Usage of feature flags become crucial for the development of GitLab. The feature flags are a convenient way to ship changes early, and safely rollout them to wide audience ensuring that feature is stable and performant.
Since the presence of feature is controlled with a dedicated condition, a developer can decide for a best time for testing the feature, ensuring that feature is not enable prematurely.
The extensive usage of feature flags poses a few challenges
- Each feature flag that we add to codebase is a ~"technical debt" as it adds a matrix of configurations.
- Testing each combination of feature flags is close to impossible, so we instead try to optimize our testing of feature flags to the most common scenarios.
- There’s a growing challenge of maintaining a growing number of feature flags. We sometimes forget how our feature flags are configured or why we haven’t yet removed the feature flag.
- The usage of feature flags can also be confusing to people outside of development that might not fully understand dependence of ~"type::feature" or ~"type::bug" fix on feature flag and how this feature flag is configured. Or if the feature should be announced as part of release post.
- Maintaining feature flags poses additional challenge of having to manage different configurations across different environments/target. We have different configuration of feature flags for testing, for development, for staging, for production and what is being shipped to our customers as part of on-premise offering.
The biggest challenge today with our feature flags usage is their implicit nature. Feature flags are part of the codebase, making them hard to understand outside of development function.
We should aim to make our feature flag based development to be accessible to any interested party.
- developer / engineer
- can easily add a new feature flag, and configure it’s state
- can quickly find who to reach if touches another feature flag
- can quickly find stale feature flags
- engineering manager
- can understand what feature flags her/his group manages
- engineering manager and director
- can understand how much ~"technical debt" is inflicted due to amount of feature flags that we have to manage
- can understand how many feature flags are added and removed in each release
- product manager and documentation writer
- can understand what features are gated by what feature flags
- can understand if feature and thus feature flag is generally available on GitLab.com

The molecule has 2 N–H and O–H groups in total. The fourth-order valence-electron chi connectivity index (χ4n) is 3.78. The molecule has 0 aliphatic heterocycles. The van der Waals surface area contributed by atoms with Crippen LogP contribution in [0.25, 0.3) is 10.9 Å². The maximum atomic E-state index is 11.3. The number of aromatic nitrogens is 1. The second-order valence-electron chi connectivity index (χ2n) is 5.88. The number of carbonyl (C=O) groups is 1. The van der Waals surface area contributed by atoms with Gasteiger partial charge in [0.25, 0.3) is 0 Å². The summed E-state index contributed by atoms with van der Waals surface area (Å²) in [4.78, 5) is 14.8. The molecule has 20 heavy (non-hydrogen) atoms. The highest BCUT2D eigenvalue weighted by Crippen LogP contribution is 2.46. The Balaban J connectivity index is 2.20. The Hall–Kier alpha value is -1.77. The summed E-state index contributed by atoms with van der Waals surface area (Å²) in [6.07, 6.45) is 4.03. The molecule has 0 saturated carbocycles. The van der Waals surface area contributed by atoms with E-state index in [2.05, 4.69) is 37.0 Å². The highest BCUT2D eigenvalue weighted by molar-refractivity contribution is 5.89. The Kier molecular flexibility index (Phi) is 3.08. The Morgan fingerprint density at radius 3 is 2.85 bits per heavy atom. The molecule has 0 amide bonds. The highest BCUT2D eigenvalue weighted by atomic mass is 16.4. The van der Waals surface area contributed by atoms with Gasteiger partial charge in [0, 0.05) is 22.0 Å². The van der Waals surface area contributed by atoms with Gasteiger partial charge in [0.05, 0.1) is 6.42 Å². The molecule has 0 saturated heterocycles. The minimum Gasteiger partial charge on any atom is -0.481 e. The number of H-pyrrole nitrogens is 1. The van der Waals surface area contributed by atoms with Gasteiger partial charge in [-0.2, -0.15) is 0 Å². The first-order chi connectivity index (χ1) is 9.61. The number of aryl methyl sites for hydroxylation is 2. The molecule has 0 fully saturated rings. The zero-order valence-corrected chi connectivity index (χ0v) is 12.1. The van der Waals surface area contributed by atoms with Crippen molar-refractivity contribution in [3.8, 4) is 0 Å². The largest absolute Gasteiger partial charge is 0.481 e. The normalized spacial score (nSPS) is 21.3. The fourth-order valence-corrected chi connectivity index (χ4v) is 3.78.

- can understand if feature and thus feature flag is enabled by default for on-premise installations
- delivery engineer
- can understand what feature flags are introduced and changed between subsequent deployments
- support and reliability engineer
- can understand how feature flags changed between releases: what feature flags become enabled, what removed
- can quickly find relevant information about feature flag to know individuals which might help with an ongoing support request or incident
To help with above goals we should aim to make our feature flags usage explicit and understood by all involved parties.
Introduce a YAML-described
feature-flags/<name-of-feature.yml> that would
allow us to have:
- A central place where all feature flags are documented,
- A description of why the given feature flag was introduced,
- A what relevant issue and merge request it was introduced by,
- Build automated documentation with all feature flags in the codebase,
- Track how many feature flags are per given group
- Track how many feature flags are added and removed between releases
- Make this information easily accessible for all
- Allow our customers to easily discover how to enable features and quickly find out information what did change between different releases
--- name: ci_disallow_to_create_merge_request_pipelines_in_target_project introduced_by_url: https://gitlab.com/gitlab-org/gitlab/-/merge_requests/40724 rollout_issue_url: https://gitlab.com/gitlab-org/gitlab/-/issues/235119 group: group::release type: development default_enabled: false
These are reason why these changes are needed:
- we have around 500 different feature flags today
- we have hard time tracking their usage
- we have ambiguous usage of feature flag with different
- we lack a clear indication who owns what feature flag and where to find relevant information
- we do not emphasise the desire to create feature flag rollout issue to indicate that feature flag is in fact a ~"technical debt"
- we don’t know exactly what feature flags we have in our codebase
- we don’t know exactly how our feature flags are configured for different
environments: what is being used for
test, what we ship for
on-premise, what is our settings for
This work is being done as part of dedicated epic: Improve internal usage of Feature Flags. This epic describes a meta reasons for making these changes.